Last updated
January 1, 1990
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Open use. Must provide the source. Use for commercial purposes requires permission of the data owner.


Geotopes are geoscientific natural monuments. Geotopes that represent geological history show the development of the landscape, the climate and life, the formation and disappearance of mountains and the origins of rocks. Other geotopes shed light on the processes taking place on the Earth's surface and in the Earth's interior. They also include the hidden world of caves and groundwater. A final group of geotopes consists of active elements of the landscape, such as scree slopes, flood plains and groundwater springs. Geotopes are spatially limited parts of the mineral, uninhabited Earth (geosphere). Depending on their thematic content, they can be an individual occurrence in one location or an entire portion of the landscape. They must be protected against influences that can impair their substance, structure, form or natural development. The geotopes listed here are of national importance and are taken from the informal inventory of the Swiss geotope working group (Swiss Academy of Sciences SCNAT). The inventory is not based on a systematic survey and, therefore, does not claim to be complete. Sources: Felber, M. (1999): Inventar der Geotope nationaler Bedeutung. Geologia Insubrica 4/1. Reynard, E., Berger, J.-P., Constandache, M., Felber, M., Grangier, L., Häuselmann, P., Jeannin, P.-Y. & Martin, S. (2012): Révision de l'inventaire des géotopes suisses: rapport final. – Geosciences, Platform of the Swiss Academy of Science.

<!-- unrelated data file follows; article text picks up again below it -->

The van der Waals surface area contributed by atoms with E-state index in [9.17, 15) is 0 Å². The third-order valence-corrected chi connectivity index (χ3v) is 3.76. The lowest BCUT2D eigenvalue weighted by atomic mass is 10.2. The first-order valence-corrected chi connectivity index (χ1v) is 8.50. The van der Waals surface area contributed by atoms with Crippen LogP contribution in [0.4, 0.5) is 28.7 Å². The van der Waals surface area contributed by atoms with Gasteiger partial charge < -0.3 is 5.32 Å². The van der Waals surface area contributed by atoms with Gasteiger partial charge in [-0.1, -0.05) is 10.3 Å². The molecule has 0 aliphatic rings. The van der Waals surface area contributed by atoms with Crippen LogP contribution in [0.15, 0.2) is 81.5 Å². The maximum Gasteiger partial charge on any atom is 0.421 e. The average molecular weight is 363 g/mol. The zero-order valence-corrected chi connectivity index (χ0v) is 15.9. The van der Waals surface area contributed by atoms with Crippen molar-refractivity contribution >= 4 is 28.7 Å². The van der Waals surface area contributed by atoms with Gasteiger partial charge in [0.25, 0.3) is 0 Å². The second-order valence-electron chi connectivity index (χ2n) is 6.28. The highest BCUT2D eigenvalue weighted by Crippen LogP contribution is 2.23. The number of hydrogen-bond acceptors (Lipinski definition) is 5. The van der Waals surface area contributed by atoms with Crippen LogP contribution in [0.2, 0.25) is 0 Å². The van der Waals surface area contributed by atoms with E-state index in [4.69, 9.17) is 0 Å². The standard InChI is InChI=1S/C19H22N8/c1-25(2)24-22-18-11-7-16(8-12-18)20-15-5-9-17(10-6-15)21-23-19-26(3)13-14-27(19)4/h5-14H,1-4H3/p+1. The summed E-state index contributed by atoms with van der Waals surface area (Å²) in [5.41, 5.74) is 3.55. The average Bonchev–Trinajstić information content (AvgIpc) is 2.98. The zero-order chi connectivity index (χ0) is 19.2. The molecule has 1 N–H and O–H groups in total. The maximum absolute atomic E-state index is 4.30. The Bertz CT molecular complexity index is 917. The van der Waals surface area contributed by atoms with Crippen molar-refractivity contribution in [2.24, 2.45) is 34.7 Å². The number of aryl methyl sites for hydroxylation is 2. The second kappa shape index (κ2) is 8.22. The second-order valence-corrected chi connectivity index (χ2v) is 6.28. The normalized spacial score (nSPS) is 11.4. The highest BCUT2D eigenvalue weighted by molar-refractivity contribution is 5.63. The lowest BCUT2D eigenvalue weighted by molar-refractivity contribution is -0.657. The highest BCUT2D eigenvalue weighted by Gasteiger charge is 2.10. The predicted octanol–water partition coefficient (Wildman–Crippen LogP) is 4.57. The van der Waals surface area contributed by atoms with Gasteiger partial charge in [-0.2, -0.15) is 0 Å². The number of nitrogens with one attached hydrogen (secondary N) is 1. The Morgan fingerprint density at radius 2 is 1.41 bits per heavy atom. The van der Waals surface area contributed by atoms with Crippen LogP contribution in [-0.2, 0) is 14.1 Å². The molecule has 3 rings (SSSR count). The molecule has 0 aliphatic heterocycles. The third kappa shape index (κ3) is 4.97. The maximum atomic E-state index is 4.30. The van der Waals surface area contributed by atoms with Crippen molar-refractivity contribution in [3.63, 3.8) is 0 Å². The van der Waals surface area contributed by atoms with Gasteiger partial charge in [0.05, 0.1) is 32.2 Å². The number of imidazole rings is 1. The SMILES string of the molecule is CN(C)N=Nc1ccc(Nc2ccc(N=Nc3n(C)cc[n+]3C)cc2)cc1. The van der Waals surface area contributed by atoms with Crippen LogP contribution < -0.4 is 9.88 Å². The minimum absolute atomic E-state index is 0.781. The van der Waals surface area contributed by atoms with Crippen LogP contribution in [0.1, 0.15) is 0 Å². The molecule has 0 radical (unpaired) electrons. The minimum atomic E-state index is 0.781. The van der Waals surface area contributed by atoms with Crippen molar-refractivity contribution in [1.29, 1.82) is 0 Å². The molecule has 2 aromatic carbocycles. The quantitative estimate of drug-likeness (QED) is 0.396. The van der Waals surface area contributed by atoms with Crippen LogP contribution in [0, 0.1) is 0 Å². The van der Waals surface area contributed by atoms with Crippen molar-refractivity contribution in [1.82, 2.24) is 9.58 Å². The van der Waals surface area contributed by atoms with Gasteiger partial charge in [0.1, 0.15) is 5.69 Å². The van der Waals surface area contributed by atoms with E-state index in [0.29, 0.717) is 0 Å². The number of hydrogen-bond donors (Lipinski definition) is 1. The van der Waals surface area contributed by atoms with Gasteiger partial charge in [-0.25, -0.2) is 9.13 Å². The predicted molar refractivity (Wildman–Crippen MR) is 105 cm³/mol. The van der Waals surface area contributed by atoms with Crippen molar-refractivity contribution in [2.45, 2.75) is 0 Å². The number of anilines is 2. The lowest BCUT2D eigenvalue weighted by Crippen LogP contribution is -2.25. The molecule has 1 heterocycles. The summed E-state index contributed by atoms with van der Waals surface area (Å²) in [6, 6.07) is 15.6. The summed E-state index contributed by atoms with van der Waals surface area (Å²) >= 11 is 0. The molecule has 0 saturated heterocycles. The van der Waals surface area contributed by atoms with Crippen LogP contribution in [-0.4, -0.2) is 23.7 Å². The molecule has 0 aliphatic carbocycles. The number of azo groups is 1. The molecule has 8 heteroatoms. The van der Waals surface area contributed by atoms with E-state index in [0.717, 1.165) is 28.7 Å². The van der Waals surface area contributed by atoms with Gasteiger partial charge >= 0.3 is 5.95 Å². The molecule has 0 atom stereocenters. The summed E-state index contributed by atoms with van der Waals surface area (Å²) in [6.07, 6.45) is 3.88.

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Issued date
January 1, 1990
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Bundesamt für Landestopografie
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